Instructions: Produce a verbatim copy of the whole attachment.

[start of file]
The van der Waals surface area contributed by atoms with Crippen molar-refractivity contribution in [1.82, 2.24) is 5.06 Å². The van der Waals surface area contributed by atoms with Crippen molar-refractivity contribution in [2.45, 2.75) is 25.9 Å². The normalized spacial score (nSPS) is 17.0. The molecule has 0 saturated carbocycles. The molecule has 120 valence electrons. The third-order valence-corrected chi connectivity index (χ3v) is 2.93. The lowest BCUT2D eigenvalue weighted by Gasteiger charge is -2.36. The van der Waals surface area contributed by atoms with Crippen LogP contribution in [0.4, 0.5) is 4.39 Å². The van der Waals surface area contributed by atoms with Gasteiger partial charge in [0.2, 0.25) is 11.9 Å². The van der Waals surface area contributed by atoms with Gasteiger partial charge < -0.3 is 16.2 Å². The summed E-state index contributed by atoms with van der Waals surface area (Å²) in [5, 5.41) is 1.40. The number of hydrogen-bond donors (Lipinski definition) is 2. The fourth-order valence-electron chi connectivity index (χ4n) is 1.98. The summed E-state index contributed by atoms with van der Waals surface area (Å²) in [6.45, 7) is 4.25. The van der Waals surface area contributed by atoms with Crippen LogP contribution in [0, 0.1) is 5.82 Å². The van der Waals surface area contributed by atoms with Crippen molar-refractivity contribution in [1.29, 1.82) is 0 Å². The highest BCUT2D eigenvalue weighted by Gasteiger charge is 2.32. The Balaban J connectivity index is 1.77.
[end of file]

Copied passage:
The van der Waals surface area contributed by atoms with Crippen molar-refractivity contribution in [1.82, 2.24) is 5.06 Å². The van der Waals surface area contributed by atoms with Crippen molar-refractivity contribution in [2.45, 2.75) is 25.9 Å². The normalized spacial score (nSPS) is 17.0. The molecule has 0 saturated carbocycles. The molecule has 120 valence electrons. The third-order valence-corrected chi connectivity index (χ3v) is 2.93. The lowest BCUT2D eigenvalue weighted by Gasteiger charge is -2.36. The van der Waals surface area contributed by atoms with Crippen LogP contribution in [0.4, 0.5) is 4.39 Å². The van der Waals surface area contributed by atoms with Gasteiger partial charge in [0.2, 0.25) is 11.9 Å². The van der Waals surface area contributed by atoms with Gasteiger partial charge < -0.3 is 16.2 Å². The summed E-state index contributed by atoms with van der Waals surface area (Å²) in [5, 5.41) is 1.40. The number of hydrogen-bond donors (Lipinski definition) is 2. The fourth-order valence-electron chi connectivity index (χ4n) is 1.98. The summed E-state index contributed by atoms with van der Waals surface area (Å²) in [6.45, 7) is 4.25. The van der Waals surface area contributed by atoms with Crippen LogP contribution in [0, 0.1) is 5.82 Å². The van der Waals surface area contributed by atoms with Crippen molar-refractivity contribution in [1.29, 1.82) is 0 Å². The highest BCUT2D eigenvalue weighted by Gasteiger charge is 2.32. The Balaban J connectivity index is 1.77.